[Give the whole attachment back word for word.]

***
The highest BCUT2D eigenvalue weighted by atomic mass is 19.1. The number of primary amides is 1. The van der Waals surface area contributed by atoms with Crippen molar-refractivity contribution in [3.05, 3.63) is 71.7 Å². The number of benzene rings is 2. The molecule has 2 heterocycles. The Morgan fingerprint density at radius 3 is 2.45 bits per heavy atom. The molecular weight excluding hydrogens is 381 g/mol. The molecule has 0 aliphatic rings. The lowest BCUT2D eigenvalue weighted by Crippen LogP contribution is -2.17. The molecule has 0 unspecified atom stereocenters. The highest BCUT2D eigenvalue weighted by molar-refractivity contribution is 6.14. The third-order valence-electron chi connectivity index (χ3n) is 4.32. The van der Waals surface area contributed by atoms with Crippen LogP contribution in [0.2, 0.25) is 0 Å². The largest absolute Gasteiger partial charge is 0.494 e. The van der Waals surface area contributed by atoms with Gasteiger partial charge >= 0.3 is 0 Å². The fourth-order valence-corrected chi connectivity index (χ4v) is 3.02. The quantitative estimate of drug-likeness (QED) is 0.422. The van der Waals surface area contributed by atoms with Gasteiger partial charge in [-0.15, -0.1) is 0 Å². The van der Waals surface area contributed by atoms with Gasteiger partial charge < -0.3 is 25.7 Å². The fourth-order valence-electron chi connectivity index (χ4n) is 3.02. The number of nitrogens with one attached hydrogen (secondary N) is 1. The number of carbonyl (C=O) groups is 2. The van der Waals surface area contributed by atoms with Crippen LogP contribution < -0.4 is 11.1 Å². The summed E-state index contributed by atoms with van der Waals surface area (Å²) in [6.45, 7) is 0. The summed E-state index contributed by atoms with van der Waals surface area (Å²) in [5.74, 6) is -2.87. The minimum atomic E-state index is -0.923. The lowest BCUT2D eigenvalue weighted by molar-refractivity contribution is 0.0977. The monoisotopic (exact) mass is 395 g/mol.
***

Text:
The highest BCUT2D eigenvalue weighted by atomic mass is 19.1. The number of primary amides is 1. The van der Waals surface area contributed by atoms with Crippen molar-refractivity contribution in [3.05, 3.63) is 71.7 Å². The number of benzene rings is 2. The molecule has 2 heterocycles. The Morgan fingerprint density at radius 3 is 2.45 bits per heavy atom. The molecular weight excluding hydrogens is 381 g/mol. The molecule has 0 aliphatic rings. The lowest BCUT2D eigenvalue weighted by Crippen LogP contribution is -2.17. The molecule has 0 unspecified atom stereocenters. The highest BCUT2D eigenvalue weighted by molar-refractivity contribution is 6.14. The third-order valence-electron chi connectivity index (χ3n) is 4.32. The van der Waals surface area contributed by atoms with Crippen LogP contribution in [0.2, 0.25) is 0 Å². The largest absolute Gasteiger partial charge is 0.494 e. The van der Waals surface area contributed by atoms with Gasteiger partial charge >= 0.3 is 0 Å². The fourth-order valence-corrected chi connectivity index (χ4v) is 3.02. The quantitative estimate of drug-likeness (QED) is 0.422. The van der Waals surface area contributed by atoms with Gasteiger partial charge in [-0.15, -0.1) is 0 Å². The van der Waals surface area contributed by atoms with Gasteiger partial charge < -0.3 is 25.7 Å². The fourth-order valence-electron chi connectivity index (χ4n) is 3.02. The number of nitrogens with one attached hydrogen (secondary N) is 1. The number of carbonyl (C=O) groups is 2. The van der Waals surface area contributed by atoms with Crippen LogP contribution < -0.4 is 11.1 Å². The summed E-state index contributed by atoms with van der Waals surface area (Å²) in [6.45, 7) is 0. The summed E-state index contributed by atoms with van der Waals surface area (Å²) in [5.74, 6) is -2.87. The minimum atomic E-state index is -0.923. The lowest BCUT2D eigenvalue weighted by molar-refractivity contribution is 0.0977. The monoisotopic (exact) mass is 395 g/mol.